Ready to Give a Reason

Posted on 05/26/2019 by Rev. Benjamin R. Faust D.D.

AUDIO: dialup - broadband - podcast

TRANSCRIPT: (does not contain everything found in the audio above)

*** listen to the audio for introduction and prayer ***


Public Prayer Requests:


Please pray for April's housing situation and for William's upcoming brain surgery.


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Please click one of the offering plates in Second Life or at http://almcyberchurch.org, and give as the Lord leads.

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I HAVE THE JOY
by George W. Cooke
edited by Benjamin R. Faust

I have the joy joy joy joy
down in my heart
down in my heart
down in my heart

I have the joy joy joy joy
down in my heart
down in my heart
to stay

I have the peace that passes
understanding
down in my heart
down in my heart
down in my heart

I have the peace that passes
understanding
down in my heart
down in my heart
to stay

I have the wonderful love of my
blessed redeemer way
down in the depths of my heart
down in the depths of my heart
down in the depths of my heart

I have the wonderful love of my
blessed redeemer way
down in the depths of my heart
down in the depths of my heart
to stay


CHORUS

And I'm so happy
so very happy
I have the love of Jesus
in my heart, my heart

Yes I'm so happy
so very happy
I have the love of Jesus
in my heart


I have the love of Jesus
love of Jesus
down in my heart
down in my heart
down in my heart

I have the love of Jesus
love of Jesus
down in my heart
down in my heart
to stay

(CHORUS)

And if the devil doesn't like it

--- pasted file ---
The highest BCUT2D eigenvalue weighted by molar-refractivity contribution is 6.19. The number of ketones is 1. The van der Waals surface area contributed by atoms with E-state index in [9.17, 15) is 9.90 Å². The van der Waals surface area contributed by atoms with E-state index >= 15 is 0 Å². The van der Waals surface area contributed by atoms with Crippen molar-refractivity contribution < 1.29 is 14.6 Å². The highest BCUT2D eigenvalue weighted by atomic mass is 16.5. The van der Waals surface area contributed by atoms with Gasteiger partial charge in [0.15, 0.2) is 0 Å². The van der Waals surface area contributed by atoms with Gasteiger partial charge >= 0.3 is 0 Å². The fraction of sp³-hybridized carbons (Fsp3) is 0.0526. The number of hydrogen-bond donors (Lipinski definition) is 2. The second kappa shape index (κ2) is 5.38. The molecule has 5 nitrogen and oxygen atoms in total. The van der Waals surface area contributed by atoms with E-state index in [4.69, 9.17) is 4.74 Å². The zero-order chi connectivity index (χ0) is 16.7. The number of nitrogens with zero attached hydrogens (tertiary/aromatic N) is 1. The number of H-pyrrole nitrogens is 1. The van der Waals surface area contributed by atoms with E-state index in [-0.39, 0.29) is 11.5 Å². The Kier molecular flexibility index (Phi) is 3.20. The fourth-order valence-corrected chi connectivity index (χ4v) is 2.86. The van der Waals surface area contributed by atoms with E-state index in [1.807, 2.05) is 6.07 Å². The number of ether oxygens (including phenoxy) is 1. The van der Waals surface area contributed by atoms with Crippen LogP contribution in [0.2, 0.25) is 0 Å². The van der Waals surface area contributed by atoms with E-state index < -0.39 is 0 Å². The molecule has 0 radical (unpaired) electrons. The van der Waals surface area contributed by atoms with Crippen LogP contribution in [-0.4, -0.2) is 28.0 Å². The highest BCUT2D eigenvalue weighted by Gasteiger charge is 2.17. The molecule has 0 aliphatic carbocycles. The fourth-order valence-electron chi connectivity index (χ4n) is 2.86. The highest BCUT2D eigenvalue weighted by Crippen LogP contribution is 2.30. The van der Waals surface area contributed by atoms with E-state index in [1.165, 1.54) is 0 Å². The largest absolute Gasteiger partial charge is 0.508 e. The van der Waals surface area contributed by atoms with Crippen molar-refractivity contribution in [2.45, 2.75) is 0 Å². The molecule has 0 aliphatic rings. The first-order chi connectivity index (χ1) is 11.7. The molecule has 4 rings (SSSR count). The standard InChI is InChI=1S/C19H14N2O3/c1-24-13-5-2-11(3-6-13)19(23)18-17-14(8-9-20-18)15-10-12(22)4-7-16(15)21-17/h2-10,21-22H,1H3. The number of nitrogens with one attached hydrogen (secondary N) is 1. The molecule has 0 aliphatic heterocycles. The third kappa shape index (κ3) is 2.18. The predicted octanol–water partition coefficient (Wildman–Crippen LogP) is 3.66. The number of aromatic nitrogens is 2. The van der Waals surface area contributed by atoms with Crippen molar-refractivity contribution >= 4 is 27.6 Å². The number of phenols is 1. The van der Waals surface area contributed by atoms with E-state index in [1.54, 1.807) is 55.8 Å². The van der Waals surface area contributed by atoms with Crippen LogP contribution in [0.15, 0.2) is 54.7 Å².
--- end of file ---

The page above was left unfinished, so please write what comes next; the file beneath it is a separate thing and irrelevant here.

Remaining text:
he can
sit on a tack
sit on a tack
sit on a tack

And if the devil doesn't like it
he can
sit on a tack
sit on a tack
to stay

(CHORUS)


MY HOPE IS BUILT ON NOTHING LESS
by Edward Mote

My hope is built on nothing less
than Jesus' blood and righteousness
I dare not trust the sweetest frame
but wholly lean on Jesus' name

On Christ the solid Rock I stand
all other ground is sinking sand
all other ground is sinking sand

When darkness veils His lovely face
I rest on His unchanging grace
In every high and stormy gale
My anchor holds within the veil

On Christ the solid Rock I stand
all other ground is sinking sand
all other ground is sinking sand

When He shall come with trumpet sound
Oh, may I then in Him be found
Clothed in His righteousness alone
Faultless to stand before the throne!

On Christ the solid Rock I stand
all other ground is sinking sand
all other ground is sinking sand


BLESSED ASSURANCE
by Frances J. Crosby

Blessed assurance, Jesus is mine
oh, what a foretaste of glory divine
Heir of salvation, purchase of God
born of His Spirit, washed in His blood

This is my story, this is my song
praising my Savior all the day long
This is my story, this is my song
praising my Savior all the day long

Perfect submission, all is at rest
I in my Savior am happy and blest
Watching and waiting, looking above
Filled with His goodness, lost in His love


*** Choose your connection speed and listen to the audio to hear the introduction. ***


Today, I'd like for us to talk about a subject that generally isn't addressed in church. Well, in a way, it is… The scripture saying we should be ready to give a reason for the Christian hope is quoted regularly. But I hope today we can follow this verse all the way to its end, without stopping short somewhere in the middle.